The show continues through August 30 with performances at various times Tuesdays through Sundays. Tickets are $18.50 general admission; $16.50 students, seniors and active duty military; $8.50 children 12 and under. Tickets are not sold online. For details and reservations, call 520-886-9428.
FLAT STANLEY GOES THREE-DIMENSIONAL
All Together Theatre's cast brings the classic story of Flat Stanley (center) on stage in prime time at Live Theatre Workshop.
"The Musical Adventures of Flat Stanley” puts the emphasis on music in this playful production from All Together Theater, the children's theater side of Live Theatre Workshop.
If the name Flat Stanley doesn't ring a bell, well, let's just say Flat has been a favorite of the under-10 set since 1964. A quick check of the internet confirms Flat's popularity is a national phenomenon.
He comes to us in many forms. This stage play was written by Timothy Allen McDonald and Jonathan K. Waller, with music composed by those two plus David Weinstein and Stephen Gabriel, as an original presentation by Work Light Productions.
All of which means every aspect of the show is very professional. ATT's local cast directed by LTW's own Stephen Frankenfield includes Chris Bohlman, Michael Martinez, Amanda Gremel, Richard Gremel and Cyndi LaFrese.
Bright colors and imaginative costumes fill the action. All the actors play several roles, except Bohlman who specializes in playing Stanley Lambchop, the 10-year-old boy who gets flattened one night when the bulletin board beside his bed accidentally falls on him – leaving him flatter than the cardboard in those neatly folded dress shirts from the clothing store.
course a bulletin board couldn't flatten anybody, that's part of the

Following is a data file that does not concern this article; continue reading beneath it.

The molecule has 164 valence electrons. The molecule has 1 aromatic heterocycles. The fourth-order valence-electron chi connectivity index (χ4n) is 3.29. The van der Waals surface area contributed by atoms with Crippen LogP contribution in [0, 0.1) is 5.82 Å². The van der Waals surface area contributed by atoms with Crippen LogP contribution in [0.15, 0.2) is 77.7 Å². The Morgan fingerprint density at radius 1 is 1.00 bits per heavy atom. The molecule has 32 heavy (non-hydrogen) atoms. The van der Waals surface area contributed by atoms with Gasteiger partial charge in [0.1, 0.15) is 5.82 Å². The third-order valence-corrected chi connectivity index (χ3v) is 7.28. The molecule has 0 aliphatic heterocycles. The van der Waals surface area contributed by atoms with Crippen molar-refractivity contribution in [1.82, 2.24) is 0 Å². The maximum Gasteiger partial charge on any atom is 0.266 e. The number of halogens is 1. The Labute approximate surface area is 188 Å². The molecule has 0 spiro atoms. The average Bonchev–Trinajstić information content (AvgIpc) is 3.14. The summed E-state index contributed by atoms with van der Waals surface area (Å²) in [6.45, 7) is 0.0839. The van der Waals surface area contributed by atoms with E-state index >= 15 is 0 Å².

magic that makes this show so delightful. It is not only kid
friendly, it is parent friendly as well, written with cleverness rather than silliness.
The basic idea is that Stanley wants to be someone famous and have great adventures. He feels very frustrated. When he wakes up that morning to find himself completely flat, he's a little dismayed but adjusts pretty quickly.
Through a series of events he realizes he can slip into an envelop and be mailed any place in the world. It is a wonderful means of travel, courtesy of the U.S. Postal Service, so before you can say “Is that a forever stamp?” Stanley is at the Louvre museum in Paris where he helps capture an art thief.
(See...because Stanley is flat, he can be hung on the wall like a painting, and scream for the police when the art thief comes in.)
This and other adventures catch the attention of a Hollywood movie producer, the same guy who met no-name Robert Roundpants and turned him into Spongebob Squarepants.
Of course Stanley does discover becoming famous doesn't mean anything if your friends and family aren't there to enjoy it with you, so Stanley turns his back on fame and heads for his own happy ending.
Each performance lasts one hour
Fridays June 26 & July 3 at 7:00PM
Saturday and Sunday matinees June 27, 28 & July 4 & 5 at 1:00PM
Tickets: $9 for kids, $12 for adults
To make your reservation call (520) 327-4242
For more information go to http://www.livetheatreworkshop.org/shows/att.html
LIVE THEATRE WORKSHOP * 5317 E. Speedway * Tucson, AZ 85712